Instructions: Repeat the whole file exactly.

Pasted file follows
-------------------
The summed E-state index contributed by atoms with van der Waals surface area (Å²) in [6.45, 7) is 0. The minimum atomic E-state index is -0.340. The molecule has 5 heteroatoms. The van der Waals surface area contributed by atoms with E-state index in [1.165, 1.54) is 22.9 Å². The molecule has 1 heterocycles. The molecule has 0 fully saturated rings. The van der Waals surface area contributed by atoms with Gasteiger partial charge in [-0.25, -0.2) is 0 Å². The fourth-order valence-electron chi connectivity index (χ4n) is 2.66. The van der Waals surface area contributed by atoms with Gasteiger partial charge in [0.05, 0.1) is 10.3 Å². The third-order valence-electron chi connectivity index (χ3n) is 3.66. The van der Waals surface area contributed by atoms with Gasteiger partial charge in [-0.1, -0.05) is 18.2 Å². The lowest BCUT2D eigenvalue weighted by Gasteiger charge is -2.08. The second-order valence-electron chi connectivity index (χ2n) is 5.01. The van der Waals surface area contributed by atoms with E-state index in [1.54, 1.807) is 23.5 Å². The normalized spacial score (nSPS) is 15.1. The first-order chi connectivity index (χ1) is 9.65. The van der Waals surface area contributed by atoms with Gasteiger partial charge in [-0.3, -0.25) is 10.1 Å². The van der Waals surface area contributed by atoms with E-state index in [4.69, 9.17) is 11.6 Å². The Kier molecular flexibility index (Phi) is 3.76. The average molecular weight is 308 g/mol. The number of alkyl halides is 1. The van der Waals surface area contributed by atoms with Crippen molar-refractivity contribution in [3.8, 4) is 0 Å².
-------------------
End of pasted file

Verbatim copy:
The summed E-state index contributed by atoms with van der Waals surface area (Å²) in [6.45, 7) is 0. The minimum atomic E-state index is -0.340. The molecule has 5 heteroatoms. The van der Waals surface area contributed by atoms with E-state index in [1.165, 1.54) is 22.9 Å². The molecule has 1 heterocycles. The molecule has 0 fully saturated rings. The van der Waals surface area contributed by atoms with Gasteiger partial charge in [-0.25, -0.2) is 0 Å². The fourth-order valence-electron chi connectivity index (χ4n) is 2.66. The van der Waals surface area contributed by atoms with Gasteiger partial charge in [0.05, 0.1) is 10.3 Å². The third-order valence-electron chi connectivity index (χ3n) is 3.66. The van der Waals surface area contributed by atoms with Gasteiger partial charge in [-0.1, -0.05) is 18.2 Å². The lowest BCUT2D eigenvalue weighted by Gasteiger charge is -2.08. The second-order valence-electron chi connectivity index (χ2n) is 5.01. The van der Waals surface area contributed by atoms with E-state index in [1.54, 1.807) is 23.5 Å². The normalized spacial score (nSPS) is 15.1. The first-order chi connectivity index (χ1) is 9.65. The van der Waals surface area contributed by atoms with Gasteiger partial charge in [-0.3, -0.25) is 10.1 Å². The van der Waals surface area contributed by atoms with E-state index in [4.69, 9.17) is 11.6 Å². The Kier molecular flexibility index (Phi) is 3.76. The average molecular weight is 308 g/mol. The number of alkyl halides is 1. The van der Waals surface area contributed by atoms with Crippen molar-refractivity contribution in [3.8, 4) is 0 Å².